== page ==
If you need a further reason to place a handful of candles around your desk for decorative purposes, you now have the perfect excuse, as surrounding yourself with scented candles while you work can actually increase your focus and help you become more productive. Aromas like mint, lemon, orange and rosemary can invigorate your senses and help give you that extra boost you need whilst working from home.

Lighting a candle can remind you of a happier time and can make you feel better if you are feeling a little down. A Japanese study conducted on 12 participants who were depressed, showed that the smell of lemons helped, boosted their immune function and regulated hormone levels. So much so that their dosage of antidepressants was lowered. There are several essential oils that can help alleviate feelings of uneasiness, uplift your flagging spirits and promote a better, stronger, more positive state of mind. Using essential oils is a natural and proven way to help reduce the symptoms of nervousness and restore positivity, I use Bergamot essential oil (reduces hormone responses to stress) in a burner and find this both uplifting and relaxing. So, the next time you want to instantly lift your mood, try to use a candle or diffuser with citrus or rosemary scents. If you’re choosing candles for your home, then they should be natural where possible. I will write a blog about natural home scents.

The blue light that is admitted from computer screens decreases your magnesium levels, which can make you feel less tired and more anxious. (Contributing to insomnia) To combat this, shutting your light off earlier and lighting a candle can actually help you feel calmer earlier in the evening and reset to your natural sleep rhythms. When you’re not being disrupted by technology, it’s easier to listen to your body and know when to shut down for the night without being distracted. When life starts to feel overwhelming, light a candle, an oil burner or steam diffuser with several drops of essential oil. To help instil a feeling of calmness, lift anxiety and aid sleep, the following used on their own or in combination with each other can be a great help; camomile, lavender, (sedative) frankincense, neroli, rose, sandalwood, vetiver, patchouli and ylang ylang. (lifts depression)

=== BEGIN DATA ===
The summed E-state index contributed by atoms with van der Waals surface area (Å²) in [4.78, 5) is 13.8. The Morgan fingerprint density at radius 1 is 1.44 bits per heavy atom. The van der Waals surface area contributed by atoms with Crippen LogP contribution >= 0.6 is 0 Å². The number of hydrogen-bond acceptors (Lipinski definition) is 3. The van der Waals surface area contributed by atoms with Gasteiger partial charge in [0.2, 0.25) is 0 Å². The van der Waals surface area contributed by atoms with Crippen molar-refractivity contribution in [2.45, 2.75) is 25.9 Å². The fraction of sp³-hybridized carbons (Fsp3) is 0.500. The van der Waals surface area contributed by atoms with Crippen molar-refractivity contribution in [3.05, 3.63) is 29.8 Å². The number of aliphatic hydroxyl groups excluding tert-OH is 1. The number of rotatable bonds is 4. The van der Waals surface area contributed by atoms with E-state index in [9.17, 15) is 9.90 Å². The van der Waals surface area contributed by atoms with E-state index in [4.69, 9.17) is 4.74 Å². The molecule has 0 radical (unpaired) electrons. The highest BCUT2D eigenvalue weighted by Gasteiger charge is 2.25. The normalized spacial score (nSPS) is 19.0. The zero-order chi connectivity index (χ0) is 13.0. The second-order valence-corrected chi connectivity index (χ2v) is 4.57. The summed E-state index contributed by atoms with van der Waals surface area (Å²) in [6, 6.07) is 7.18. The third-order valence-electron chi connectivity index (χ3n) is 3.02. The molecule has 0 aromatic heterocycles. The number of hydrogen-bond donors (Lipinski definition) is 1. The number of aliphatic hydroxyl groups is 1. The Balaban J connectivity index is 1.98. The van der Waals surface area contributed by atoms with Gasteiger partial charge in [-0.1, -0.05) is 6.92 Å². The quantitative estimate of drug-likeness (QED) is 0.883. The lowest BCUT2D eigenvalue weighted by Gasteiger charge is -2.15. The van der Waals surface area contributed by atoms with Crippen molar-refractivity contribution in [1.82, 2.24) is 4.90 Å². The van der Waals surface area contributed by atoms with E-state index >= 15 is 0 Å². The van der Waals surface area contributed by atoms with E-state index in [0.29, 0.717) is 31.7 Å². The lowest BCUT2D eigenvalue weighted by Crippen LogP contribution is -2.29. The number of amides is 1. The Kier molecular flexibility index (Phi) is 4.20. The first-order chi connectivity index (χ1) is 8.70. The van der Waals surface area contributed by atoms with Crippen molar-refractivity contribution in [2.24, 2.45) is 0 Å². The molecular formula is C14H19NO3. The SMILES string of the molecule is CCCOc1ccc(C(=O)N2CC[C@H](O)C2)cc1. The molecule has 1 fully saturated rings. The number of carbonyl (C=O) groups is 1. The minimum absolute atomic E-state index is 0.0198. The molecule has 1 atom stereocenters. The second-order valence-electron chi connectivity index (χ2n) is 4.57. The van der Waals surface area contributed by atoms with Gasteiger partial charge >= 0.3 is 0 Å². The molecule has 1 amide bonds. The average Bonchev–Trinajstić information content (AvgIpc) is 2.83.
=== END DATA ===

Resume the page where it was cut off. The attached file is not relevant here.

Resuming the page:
Once you smell a candle scented by essential oils, you’ll instantly notice the difference compared to a synthetic scented candle.  Also, there are concerns with the use of paraffins and other synthetic ingredients. Candles with artificial fragrances and boosters are releasing synthetic compounds into the air. This can sometimes cause skin, eye, and nose irritations for some. (Especially for those with potential allergies) Natural wax candles include: beeswax, rapeseed and soy, all have a very low environmental impacts and footprint, and I would recommend these rather than paraffin wax candles. Breathing too much of any type of smoke can potentially damage your health so ventilate your room by opening a window after extinguishing a candle.